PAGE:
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    ABSTRACT: Bone grafting is commonly used to repair bone defects. As the porosity of the graft scaffold increases, bone formation increases, but the strength decreases. Early attempts to engineer materials were not able to resolve this problem. In recent years, nanomaterials have demonstrated the unique ability to improve the material strength and toughness while stimulating new bone formation. In our previous studies, we synthesized a nano-scale material by reinforcing a porous β-tricalcium phosphate (β-TCP) ceramic scaffold with Na2O-MgO-P2O5-CaO bioglass (β-TCP/BG). However, the in vivo effects of the β-TCP/BG scaffold on bone repair remain unknown. We investigated the efficacy of β-TCP/BG scaffolds compared to autografts in a canine tibiofibula defect model. The tibiofibula defects were created in the right legs of 12 dogs, which were randomly assigned to either the scaffold group or the autograft group (six dogs per group). Radiographic evaluation was performed at 0, 4, 8, and 12 weeks post-surgery. The involved tibias were extracted at 12 weeks and were tested to failure via a three-point bending. After the biomechanical analysis, specimens were subsequently processed for scanning electron microscopy analysis and histological evaluations. Radiographic evaluation at 12 weeks post-operation revealed many newly formed osseous calluses and bony unions in both groups. Both the maximum force and break force in the scaffold group (n = 6) were comparable to those in the autograft group (n = 6, P > 0.05), suggesting that the tissue-engineered bone repair achieved similar biomechanical properties to autograft bone repair. At 12 weeks post-operation, obvious new bone and blood vessel formations were observed in the artificial bone of the experimental group. The results demonstrated that new bone formation and high bone strength were achieved in the β-TCP/BG scaffold group, and suggested that the β-TCP/BG scaffold could be used as a synthetic alternative to autografts for the repair of bone defects.
    No preview · Article · Apr 2014 · Chinese medical journal
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    ABSTRACT: Icariin has been mostly reported to enhance bone fracture healing and treat postmenopausal osteoporosis in ovariectomized animal model. As another novel animal model of osteoporosis, there is few publication about the effect of Icariin on osteoprotegerin-deficient mice. Therefore, the goal of this study is to find the effect on bone formation and underlying mechanisms of Icariin in osteoprotegerin (OPG) knockout (KO) mice. We found that Icariin significantly stimulated new bone formation after local injection over the surface of calvaria at the dose of 5 mg/kg per day. With this dose, Icariin was also capable of significantly reversing OPG-deficient-induced bone loss and bone strength reduction. Real-time PCR analysis showed that Icariin significantly upregulated the expression of BMP2, BMP4, RUNX2, OC, Wnt1, and Wnt3a in OPG KO mice. Icariin also significantly increased the expression of AXIN2, DKK1, TCF1, and LEF1, which are the direct target genes of β -catenin signaling. The in vitro studies showed that Icariin induced osteoblast differentiation through the activation of Wnt/ β -catenin-BMP signaling by in vitro deletion of the β -catenin gene using β -catenin(fx/fx) mice. Together, our findings demonstrate that Icariin significantly reverses the phenotypes of OPG-deficient mice through the activation of Wnt/ β -catenin-BMP signaling.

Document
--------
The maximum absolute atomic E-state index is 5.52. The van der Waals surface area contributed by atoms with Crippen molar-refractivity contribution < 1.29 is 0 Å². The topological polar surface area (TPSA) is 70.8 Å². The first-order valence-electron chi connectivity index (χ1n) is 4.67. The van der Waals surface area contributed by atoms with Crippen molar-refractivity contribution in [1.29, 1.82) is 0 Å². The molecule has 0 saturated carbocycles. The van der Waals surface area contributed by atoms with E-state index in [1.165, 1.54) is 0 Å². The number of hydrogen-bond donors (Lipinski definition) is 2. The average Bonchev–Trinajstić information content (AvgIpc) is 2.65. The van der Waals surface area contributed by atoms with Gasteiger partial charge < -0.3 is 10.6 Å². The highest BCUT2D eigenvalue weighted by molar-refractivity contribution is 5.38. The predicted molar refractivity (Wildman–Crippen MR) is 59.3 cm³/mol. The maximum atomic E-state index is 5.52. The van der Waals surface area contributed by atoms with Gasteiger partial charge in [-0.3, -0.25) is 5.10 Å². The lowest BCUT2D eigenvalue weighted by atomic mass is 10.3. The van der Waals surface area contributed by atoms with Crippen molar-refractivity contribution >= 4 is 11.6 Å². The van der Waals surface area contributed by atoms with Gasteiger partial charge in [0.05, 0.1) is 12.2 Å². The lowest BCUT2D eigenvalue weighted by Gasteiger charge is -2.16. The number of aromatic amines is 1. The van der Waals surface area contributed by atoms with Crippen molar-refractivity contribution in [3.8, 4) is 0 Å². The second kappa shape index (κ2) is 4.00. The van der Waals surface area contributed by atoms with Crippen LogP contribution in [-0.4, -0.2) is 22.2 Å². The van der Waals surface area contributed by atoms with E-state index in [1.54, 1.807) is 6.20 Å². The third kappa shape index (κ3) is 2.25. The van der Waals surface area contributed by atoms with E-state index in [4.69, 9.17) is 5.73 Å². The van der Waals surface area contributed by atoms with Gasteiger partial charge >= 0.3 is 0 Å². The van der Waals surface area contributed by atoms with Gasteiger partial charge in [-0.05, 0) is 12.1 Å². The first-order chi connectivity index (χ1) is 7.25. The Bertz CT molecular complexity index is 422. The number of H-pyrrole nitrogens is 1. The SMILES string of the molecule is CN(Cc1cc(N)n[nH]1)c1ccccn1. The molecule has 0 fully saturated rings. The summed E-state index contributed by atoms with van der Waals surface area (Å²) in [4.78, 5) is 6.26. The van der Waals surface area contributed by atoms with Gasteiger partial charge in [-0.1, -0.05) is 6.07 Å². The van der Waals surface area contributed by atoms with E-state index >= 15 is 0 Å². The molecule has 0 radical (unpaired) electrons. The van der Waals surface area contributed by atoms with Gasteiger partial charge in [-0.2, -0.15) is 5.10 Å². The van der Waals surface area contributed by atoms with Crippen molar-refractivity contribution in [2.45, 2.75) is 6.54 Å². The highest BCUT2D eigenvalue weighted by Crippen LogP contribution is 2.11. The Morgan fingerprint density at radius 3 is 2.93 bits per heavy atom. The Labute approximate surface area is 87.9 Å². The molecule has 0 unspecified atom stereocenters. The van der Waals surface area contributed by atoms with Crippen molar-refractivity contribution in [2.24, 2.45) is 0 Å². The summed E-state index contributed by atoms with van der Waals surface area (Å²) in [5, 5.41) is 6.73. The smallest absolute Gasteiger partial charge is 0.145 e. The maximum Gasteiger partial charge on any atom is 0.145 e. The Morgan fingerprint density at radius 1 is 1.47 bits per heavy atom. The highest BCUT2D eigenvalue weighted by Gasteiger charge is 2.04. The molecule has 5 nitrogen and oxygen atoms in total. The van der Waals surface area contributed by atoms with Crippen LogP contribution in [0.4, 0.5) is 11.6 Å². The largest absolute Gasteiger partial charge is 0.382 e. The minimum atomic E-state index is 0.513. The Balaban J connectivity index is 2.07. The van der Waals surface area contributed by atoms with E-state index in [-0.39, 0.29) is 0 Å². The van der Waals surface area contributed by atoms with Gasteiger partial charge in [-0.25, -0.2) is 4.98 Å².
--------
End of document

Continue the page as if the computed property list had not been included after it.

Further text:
Preview · Article · Nov 2013 · Evidence-based Complementary and Alternative Medicine
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    ABSTRACT: Parathyroid hormone (PTH) plays a critical role in the regulation of chondrogenesis. In this study, we have found for the first time that Runt-related transcription factor 1 (Runx1) contributes to PTH-induced chondrogenesis. Upon PTH treatment, limb bud mesenchymal progenitor cells in micromass culture showed an enhanced chondrogenesis, which was associated with a significant increase of chondrogenic marker gene expression, such as type II collagen and type X collagen. Runx1 was also exclusively expressed in cells treated with PTH at the onset stage of chondrogenesis. Knockdown of Runx1 completely blunted PTH-mediated chondrogenesis. Furthermore, PTH induced Runx1 expression and chondrogenesis were markedly reduced by inhibition of protein kinase A (PKA) signaling. Taken together, our present study indicates that chondrogenesis induced by PTH in mesenchymal progenitor cells is mediated by Runx1, which involves the activation of PKA. These data provide a novel insight into understanding the molecular mechanisms behind PTH-enhanced cartilage regeneration.